After last year's accidental discovery of "zombie"-like bees infected with a fly parasite, SF State researchers are conducting an elaborate experiment to learn more about the plight of the honey bees.
Scientists are tagging "zombie" honeybees with tiny radio trackers to monitor their flight behavior. Credit: Chris Quock
The scientists are tagging infected bees with tiny radio trackers, and monitoring the bees' movements in and out of a specially designed hive on top of the Hensill Hall biology building on campus. At the same time, they are monitoring hives on campus and on the roof of the San Francisco Chronicle's offices for further signs of the mysterious parasite and encouraging the public to participate through a new website ZomBeeWatch.org.
After being parasitized by the Apocephalus borealis fly, the bees abandon their hives and congregate near outside lights, moving in increasingly erratic circles on the ground before dying. The phenomenon was first discovered on campus by SF Professor of Biology John Hafernik, and reported last year in the research journal PLoS ONE, with former SF State master's student Andrew Core as lead author.
It's unclear yet how big of a threat the emerging fly parasite might be to the health of honey bee colonies, or if the parasite is linked to the colony collapse disorder that has devastated honey bee colonies in the United States, say Hafernik and colleagues.
To learn more about how the parasitic fly affects the bees' behavior, the scientists have built a system to track the movements of infected bees in and out of a hive. Each bee has a set of tiny radio frequency trackers -- each no bigger than a fleck of glitter -- attached to the top of its thorax. The bees leave and return to the hive through a small tube outfitted with dual laser readers that interact with the individual trackers.
The readers, which operate in a similar way to barcode scanners in a grocery checkout lane, create "virtually a 24-hour record of bees going in and out of the hive to forage," said Christopher Quock, an SF State master's biology student working on the hive's design together with bee keeper Robert MacKimmie.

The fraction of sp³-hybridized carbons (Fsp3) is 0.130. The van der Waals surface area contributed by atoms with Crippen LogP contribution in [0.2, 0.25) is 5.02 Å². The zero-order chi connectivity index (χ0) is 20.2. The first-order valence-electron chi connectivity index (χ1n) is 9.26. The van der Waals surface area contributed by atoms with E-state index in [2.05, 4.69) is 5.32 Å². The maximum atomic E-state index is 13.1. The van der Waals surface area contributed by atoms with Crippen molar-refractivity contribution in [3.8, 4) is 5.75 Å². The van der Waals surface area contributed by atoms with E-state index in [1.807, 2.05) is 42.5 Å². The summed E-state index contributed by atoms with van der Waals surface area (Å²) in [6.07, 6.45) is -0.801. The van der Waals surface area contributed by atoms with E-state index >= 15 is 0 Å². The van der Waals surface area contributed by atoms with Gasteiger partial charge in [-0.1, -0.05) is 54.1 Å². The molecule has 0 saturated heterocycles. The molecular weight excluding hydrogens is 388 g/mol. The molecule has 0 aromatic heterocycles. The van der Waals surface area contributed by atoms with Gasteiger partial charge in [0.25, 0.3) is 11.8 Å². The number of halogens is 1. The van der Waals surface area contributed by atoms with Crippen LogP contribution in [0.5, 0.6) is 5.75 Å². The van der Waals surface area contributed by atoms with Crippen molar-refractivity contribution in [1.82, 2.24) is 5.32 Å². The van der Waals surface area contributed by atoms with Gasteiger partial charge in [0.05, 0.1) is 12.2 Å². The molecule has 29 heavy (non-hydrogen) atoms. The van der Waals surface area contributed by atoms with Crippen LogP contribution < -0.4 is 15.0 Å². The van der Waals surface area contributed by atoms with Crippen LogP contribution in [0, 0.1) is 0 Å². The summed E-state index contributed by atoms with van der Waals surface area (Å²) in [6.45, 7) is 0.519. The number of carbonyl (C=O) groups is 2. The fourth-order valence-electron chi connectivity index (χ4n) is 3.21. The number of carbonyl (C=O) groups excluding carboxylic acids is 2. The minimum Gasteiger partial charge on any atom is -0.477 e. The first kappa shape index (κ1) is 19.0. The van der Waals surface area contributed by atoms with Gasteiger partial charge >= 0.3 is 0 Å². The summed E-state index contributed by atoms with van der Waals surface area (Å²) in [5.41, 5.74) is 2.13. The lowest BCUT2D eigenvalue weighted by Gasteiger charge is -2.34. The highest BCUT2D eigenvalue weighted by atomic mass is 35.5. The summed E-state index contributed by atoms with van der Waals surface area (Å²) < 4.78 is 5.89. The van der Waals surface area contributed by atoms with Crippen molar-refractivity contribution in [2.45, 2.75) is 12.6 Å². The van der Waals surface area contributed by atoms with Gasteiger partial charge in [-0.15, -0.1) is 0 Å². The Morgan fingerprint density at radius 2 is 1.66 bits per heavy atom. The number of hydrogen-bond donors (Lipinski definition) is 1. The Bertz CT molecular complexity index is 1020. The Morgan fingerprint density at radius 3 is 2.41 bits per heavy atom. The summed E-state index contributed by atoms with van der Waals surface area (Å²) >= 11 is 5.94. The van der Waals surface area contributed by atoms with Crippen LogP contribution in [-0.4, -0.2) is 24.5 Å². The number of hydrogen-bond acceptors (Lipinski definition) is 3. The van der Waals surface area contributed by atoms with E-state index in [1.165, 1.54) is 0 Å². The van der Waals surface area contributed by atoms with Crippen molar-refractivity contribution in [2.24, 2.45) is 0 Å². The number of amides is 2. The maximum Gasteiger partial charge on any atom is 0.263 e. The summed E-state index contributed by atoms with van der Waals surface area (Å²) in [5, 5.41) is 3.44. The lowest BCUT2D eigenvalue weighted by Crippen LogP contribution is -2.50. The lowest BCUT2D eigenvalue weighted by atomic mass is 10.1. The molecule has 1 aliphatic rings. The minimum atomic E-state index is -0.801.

Knowing exactly when bees leave--and whether they come back--is important for understanding how and when the parasites might cause the bees to abandon their hives, Quock explained. The original study found bees disoriented and dying at night, for instance, but the researchers aren't sure whether the infected bees only leave their hives to fly in the dark.
Quock's challenge has been to create a hive design where the bees "still have room to do their normal behavior." To get a unique identification and time stamp for each bee, he said, the insects have to pass one at a time under the laser readers through a narrow passage.
Quock, who began work on the bees as an undergraduate, has also been perfecting a method for studying infected bees in the lab. "Hopefully in the long run, this information might help us understand how much of a health concern these flies are for the bees, and if they truly do impede their foraging behavior," he said. "We also want to know whether there are any weak links in the chain of interactions between these flies and honey bees that we could exploit to control the spread of this parasite."
In addition to understanding how parasitism affects foraging behavior, Andrew Zink, SF State assistant professor of biology and Quock's advisor, said that the tracking project might eventually shed light on how the infected bees behave inside the hive. "We are also interested in knowing if parasitized foragers are the recipients of aggression by other workers, for example if they're expelled from the hive, or if parasitized foragers behave in ways that disrupt hive productivity."